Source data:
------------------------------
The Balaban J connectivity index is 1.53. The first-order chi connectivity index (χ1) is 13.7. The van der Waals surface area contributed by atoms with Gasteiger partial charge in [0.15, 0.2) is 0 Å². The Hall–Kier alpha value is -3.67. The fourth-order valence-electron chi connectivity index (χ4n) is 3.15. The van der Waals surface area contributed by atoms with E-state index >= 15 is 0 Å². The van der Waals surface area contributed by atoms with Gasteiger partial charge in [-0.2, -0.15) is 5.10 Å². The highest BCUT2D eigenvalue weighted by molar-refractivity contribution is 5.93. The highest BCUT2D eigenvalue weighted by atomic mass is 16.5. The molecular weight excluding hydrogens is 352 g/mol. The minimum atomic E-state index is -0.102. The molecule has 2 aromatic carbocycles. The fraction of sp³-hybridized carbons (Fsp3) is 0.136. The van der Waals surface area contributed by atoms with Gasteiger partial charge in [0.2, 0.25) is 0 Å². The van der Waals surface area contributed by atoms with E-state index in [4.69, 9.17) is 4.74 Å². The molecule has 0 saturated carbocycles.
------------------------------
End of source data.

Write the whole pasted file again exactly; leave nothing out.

The Balaban J connectivity index is 1.53. The first-order chi connectivity index (χ1) is 13.7. The van der Waals surface area contributed by atoms with Gasteiger partial charge in [0.15, 0.2) is 0 Å². The Hall–Kier alpha value is -3.67. The fourth-order valence-electron chi connectivity index (χ4n) is 3.15. The van der Waals surface area contributed by atoms with E-state index >= 15 is 0 Å². The van der Waals surface area contributed by atoms with Gasteiger partial charge in [-0.2, -0.15) is 5.10 Å². The highest BCUT2D eigenvalue weighted by molar-refractivity contribution is 5.93. The highest BCUT2D eigenvalue weighted by atomic mass is 16.5. The molecular weight excluding hydrogens is 352 g/mol. The minimum atomic E-state index is -0.102. The molecule has 2 aromatic carbocycles. The fraction of sp³-hybridized carbons (Fsp3) is 0.136. The van der Waals surface area contributed by atoms with Gasteiger partial charge in [0.2, 0.25) is 0 Å². The van der Waals surface area contributed by atoms with E-state index in [4.69, 9.17) is 4.74 Å². The molecule has 0 saturated carbocycles.